In 1892, two of Australia's best poets came up with a scheme to make some money. They arranged to have an argument in the Weekly Bulletin, and since they were being paid by the word, this let them fire back and forth, being sent beer money with each salvo. A couple of other poets also joined in, and their work is seminal to the development of the Bush ethos in Australia. The first eight files are the original form of the poems, and the second eight are later republications by the authors, in their own collections.
By: Andrew Barton Paterson (1864-1941)
volunteers bring you 12 recordings of A Mountain Station by Andrew Barton 'Banjo' Paterson. This was the Fortnightly Poetry project for April 4, 2021. ------ Andrew Barton "Banjo" Paterson, CBE was an Australian bush poet, journalist and author. He wrote many ballads and poems about Australian life, focusing particularly on the rural and outback areas, including the district around Binalong, New South Wales, his "Waltzing Matilda" is regarded widely as Australia's unofficial national anthem. This poem is taken from The Man from Snowy River and Other Verses by Andrew Barton 'Banjo' Paterson. - Summary by Wikipedia
volunteers bring you 15 recordings of Our Mat by A. B. Paterson. This was the Weekly Poetry project for July 14, 2019. ------ Banjo Paterson's speculations on a piece of prison craft. This poem references The Darlinghurst Gaol, a former Australian prison located in Darlinghurst, New South Wales. Australian poet Henry Lawson spent time incarcerated there during some of the turbulent years of his life and described the gaol as Starvinghurst Gaol due to meagre rations given to the inmates. It was closed in 1914 and has subsequently been repurposed to house the National Art School.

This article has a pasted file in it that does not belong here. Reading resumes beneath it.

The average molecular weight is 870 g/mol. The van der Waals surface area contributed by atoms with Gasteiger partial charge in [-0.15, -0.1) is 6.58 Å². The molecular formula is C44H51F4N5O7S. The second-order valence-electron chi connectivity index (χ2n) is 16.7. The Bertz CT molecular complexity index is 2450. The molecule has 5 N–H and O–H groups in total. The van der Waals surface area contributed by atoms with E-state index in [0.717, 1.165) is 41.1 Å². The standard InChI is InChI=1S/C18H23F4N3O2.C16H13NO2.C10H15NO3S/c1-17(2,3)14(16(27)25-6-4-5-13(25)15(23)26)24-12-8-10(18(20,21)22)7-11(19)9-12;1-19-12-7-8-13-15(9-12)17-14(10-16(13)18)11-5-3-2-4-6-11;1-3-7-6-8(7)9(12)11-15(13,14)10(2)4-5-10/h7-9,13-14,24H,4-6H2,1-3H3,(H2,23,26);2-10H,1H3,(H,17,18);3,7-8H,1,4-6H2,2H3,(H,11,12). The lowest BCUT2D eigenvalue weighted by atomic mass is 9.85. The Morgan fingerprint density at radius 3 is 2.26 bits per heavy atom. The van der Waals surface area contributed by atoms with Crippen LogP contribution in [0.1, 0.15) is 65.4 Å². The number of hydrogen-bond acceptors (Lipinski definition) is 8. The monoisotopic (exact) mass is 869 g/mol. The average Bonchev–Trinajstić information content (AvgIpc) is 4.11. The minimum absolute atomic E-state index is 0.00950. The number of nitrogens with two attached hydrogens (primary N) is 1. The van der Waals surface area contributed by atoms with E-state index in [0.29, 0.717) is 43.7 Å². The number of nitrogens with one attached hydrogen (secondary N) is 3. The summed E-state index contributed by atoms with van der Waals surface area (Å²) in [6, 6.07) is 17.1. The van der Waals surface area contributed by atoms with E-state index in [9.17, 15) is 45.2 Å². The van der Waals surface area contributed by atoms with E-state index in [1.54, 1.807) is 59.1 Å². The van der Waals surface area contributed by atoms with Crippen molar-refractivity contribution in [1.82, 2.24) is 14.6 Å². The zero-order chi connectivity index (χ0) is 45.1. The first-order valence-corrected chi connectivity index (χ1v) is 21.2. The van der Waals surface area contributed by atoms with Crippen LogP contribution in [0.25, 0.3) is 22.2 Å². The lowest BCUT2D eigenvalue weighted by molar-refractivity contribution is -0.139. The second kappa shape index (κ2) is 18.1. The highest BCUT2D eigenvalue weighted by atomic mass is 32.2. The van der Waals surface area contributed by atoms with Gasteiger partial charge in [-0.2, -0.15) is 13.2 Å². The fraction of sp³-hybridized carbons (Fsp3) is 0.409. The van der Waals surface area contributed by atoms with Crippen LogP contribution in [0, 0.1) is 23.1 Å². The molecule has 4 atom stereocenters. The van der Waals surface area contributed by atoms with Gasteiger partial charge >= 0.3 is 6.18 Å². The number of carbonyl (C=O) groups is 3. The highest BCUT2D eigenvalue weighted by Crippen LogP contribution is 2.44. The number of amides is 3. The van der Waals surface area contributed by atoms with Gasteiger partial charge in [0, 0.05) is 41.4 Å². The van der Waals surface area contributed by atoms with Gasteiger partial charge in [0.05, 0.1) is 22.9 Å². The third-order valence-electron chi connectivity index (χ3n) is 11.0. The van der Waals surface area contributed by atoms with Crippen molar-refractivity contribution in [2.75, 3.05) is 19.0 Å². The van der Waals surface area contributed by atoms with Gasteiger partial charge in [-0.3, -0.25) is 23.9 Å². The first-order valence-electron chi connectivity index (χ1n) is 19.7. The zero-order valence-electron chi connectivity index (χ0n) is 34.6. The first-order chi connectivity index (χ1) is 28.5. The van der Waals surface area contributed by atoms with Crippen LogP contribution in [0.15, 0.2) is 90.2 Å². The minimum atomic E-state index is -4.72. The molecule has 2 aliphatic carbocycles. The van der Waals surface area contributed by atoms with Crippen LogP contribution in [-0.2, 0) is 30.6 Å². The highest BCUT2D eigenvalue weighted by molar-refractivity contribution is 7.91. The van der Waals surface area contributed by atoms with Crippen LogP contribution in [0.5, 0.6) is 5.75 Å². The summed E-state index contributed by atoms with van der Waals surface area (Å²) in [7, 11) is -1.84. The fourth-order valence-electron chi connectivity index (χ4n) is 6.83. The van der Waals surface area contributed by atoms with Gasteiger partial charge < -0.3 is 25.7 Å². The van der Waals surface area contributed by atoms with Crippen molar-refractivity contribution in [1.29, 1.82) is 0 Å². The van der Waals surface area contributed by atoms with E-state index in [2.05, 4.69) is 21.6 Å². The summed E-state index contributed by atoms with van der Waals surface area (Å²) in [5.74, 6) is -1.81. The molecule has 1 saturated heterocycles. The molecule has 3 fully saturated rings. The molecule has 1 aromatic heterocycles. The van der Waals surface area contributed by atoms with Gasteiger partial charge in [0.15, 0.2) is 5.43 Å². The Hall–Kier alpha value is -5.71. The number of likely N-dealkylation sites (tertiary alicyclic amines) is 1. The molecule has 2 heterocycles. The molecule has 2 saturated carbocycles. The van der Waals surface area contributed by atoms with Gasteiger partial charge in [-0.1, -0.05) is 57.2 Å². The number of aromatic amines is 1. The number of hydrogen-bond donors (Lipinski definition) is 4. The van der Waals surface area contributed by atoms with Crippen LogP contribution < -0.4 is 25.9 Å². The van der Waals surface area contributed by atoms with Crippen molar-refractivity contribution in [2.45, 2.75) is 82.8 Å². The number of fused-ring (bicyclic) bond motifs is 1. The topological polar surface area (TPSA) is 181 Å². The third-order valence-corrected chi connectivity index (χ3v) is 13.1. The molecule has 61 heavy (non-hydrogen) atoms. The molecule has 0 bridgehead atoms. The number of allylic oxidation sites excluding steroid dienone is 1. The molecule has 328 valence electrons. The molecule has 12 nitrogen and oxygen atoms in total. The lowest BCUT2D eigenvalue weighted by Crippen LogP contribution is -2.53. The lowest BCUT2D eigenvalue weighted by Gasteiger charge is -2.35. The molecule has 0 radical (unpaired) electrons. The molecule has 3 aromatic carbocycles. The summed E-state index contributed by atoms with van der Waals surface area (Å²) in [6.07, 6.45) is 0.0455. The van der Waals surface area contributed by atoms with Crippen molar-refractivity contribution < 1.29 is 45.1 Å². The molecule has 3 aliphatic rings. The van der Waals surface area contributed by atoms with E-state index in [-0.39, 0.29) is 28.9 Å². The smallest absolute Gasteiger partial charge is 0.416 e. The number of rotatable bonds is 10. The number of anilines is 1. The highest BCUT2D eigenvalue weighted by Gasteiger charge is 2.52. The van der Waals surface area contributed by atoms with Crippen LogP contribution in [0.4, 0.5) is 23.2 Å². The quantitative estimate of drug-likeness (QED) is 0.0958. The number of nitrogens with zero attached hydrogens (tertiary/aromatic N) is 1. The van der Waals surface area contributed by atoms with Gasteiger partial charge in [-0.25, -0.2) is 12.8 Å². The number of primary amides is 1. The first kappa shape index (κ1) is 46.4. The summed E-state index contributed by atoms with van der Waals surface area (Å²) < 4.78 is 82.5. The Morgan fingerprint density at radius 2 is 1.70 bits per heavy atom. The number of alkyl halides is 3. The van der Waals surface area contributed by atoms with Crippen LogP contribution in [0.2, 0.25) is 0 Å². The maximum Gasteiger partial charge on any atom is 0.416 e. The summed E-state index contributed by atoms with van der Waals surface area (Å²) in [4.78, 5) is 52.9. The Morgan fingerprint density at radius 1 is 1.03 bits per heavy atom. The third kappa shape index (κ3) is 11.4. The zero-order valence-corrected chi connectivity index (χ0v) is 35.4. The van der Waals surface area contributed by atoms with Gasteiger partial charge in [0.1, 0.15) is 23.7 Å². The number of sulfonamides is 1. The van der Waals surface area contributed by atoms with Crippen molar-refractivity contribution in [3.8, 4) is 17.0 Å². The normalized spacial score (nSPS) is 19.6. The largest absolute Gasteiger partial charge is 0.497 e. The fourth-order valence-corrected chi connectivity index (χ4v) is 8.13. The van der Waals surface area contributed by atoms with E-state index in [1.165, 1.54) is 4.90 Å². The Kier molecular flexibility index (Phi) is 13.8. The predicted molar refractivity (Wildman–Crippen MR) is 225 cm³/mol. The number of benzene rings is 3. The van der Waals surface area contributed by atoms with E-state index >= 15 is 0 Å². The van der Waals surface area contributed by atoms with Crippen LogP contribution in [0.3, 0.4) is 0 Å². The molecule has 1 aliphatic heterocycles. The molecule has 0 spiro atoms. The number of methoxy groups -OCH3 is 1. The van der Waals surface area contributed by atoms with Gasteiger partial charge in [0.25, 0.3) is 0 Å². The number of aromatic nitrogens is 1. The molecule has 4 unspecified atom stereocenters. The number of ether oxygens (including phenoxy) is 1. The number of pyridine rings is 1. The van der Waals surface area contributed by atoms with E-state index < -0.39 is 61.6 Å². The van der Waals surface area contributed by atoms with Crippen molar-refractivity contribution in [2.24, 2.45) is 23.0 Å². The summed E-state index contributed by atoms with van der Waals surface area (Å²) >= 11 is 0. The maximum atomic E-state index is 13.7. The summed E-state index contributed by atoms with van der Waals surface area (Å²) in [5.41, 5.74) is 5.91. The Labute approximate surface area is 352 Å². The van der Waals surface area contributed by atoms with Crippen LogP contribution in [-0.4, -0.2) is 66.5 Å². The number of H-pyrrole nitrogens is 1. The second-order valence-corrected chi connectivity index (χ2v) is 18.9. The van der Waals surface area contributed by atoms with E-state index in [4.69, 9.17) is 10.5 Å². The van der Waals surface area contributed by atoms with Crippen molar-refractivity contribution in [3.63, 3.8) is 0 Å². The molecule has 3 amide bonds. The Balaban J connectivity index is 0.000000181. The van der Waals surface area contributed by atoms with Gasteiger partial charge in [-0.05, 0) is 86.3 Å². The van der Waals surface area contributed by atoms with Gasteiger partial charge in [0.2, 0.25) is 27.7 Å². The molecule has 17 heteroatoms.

Not on It
volunteers bring you 17 recordings of Not on It by Andrew Barton Paterson. This was the Weekly Poetry project for April 12, 2020. ------ This Weekly Poem is from the original collection SALTBUSH BILL, J.P., AND OTHER VERSES, which includes 43 poems by the author that are reprinted from various sources. The book formed part of the publisher's series of "Pocket Editions for the Trenches", designed to fit a serviceman's coat pocket.
By: Andrew Lang (1844-1912)
LibriVox volunteers bring you 16 readings of Romance by Andrew Lang, probably best known as Edward Elgar's song My Love Dwelt in a Northern Land. Interestingly, Lang initially refused permission for his words to be used as lyrics, and Elgar's wife Alice wrote alternative words Afar, amidst the Sunny Isles for the song. However, Lang later relented and gave permission for his poem to be used. The poem was initially published in The Century Magazine, May 1882, and this is the version recorded here. Later collections of Lang's poetry omit the third verse.